Otrobanda Hotel and Casino
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- Continental Breakfast
- Swimming pool
- Free High-Speed Internet
- Room service
Photos of Otrobanda Hotel and Casino
TripAdvisor Reviews Otrobanda Hotel and Casino Willemstad
Travel Blogs from Willemstad
... was him feeding the fish beside us outside the boat. It was 29 degrees when we set off on our trip at 9.30am and reached about 31 degrees during the day. I spent the afternoon meandering around the town, most of which was closed, due to today being a Sunday. However, once again I found a place to have a beer as a way of achieving access ...
... Bridge, a pontoon bridge for pedestrians, is stretched across the entrance and must be opened to allow ships to enter. We entered in early morning, sailing more or less north, and passed the Handelskade, a row of colorful 18th Century buildings, on the right. The right bank is called the Punda. Across the channel is the Otrabanda, literally the other side. Now who do you think thought of that name? They then turned all 820 feet of ...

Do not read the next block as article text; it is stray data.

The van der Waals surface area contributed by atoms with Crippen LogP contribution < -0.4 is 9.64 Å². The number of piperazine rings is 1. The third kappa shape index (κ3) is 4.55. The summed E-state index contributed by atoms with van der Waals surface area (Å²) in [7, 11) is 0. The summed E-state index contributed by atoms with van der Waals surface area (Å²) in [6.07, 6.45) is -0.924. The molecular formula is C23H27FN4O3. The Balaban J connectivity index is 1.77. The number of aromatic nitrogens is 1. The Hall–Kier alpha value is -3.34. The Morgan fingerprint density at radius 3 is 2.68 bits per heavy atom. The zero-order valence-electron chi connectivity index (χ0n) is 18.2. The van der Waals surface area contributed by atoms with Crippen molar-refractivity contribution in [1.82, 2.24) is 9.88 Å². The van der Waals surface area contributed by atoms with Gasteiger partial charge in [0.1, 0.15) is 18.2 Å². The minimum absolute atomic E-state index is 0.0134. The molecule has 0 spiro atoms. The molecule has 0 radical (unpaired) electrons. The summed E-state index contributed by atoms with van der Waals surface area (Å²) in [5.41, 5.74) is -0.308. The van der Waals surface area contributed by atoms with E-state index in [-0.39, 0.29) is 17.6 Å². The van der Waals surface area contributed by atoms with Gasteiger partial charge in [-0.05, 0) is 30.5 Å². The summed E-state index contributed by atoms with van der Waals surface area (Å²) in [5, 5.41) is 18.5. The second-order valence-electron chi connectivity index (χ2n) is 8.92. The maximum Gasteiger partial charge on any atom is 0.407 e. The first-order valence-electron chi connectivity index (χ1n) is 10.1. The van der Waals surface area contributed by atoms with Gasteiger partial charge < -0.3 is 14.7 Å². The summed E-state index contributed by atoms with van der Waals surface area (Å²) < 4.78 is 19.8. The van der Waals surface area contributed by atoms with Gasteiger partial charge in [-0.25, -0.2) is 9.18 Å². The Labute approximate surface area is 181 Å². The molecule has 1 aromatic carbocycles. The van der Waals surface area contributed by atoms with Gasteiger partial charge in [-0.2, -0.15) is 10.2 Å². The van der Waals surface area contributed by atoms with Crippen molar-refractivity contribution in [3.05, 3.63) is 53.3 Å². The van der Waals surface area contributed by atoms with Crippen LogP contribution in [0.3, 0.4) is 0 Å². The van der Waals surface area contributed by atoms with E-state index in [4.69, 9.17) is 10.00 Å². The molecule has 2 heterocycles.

... of the colourful buildings from the water.It's not long before the ropes are in place and the ship is moored.
Curaçao is the largest and most populated of the three so-called ABC islands (Aruba, Bonaire & Curaçao). It belongs to the Dutch Antilles, a self governing part of the Netherlands. The original inhabitants were the Arawak Indians but it has been under Dutch rule since 1815. An easy morning on board, most people had left the ship to make their own discovery of ...
We were having so much fun in Aruba and felt so relaxed after our time there that it was a special treat to still have more vacation days ahead of us and two more islands to visit! Flying to Curaçao was pretty easy especially compared to flying out (more on that later). Entering Curaçao is another country so we had to clear customs and all of that stuff. We taxi'd to the hotel and right away you can tell that ...
... as well as old maps and paintings of the Caribbean. There was also the cockpit of a very old KLM aeroplane.
The museum was set in landscaped gardens which included a tamarind tree. The guide told us all about the local superstition regarding the tamarind; if anyone cut the tree down, then death would befall the head of that person's family, most usually (in Curaçao anyway) the father. Therefore no-one ever cut down a ...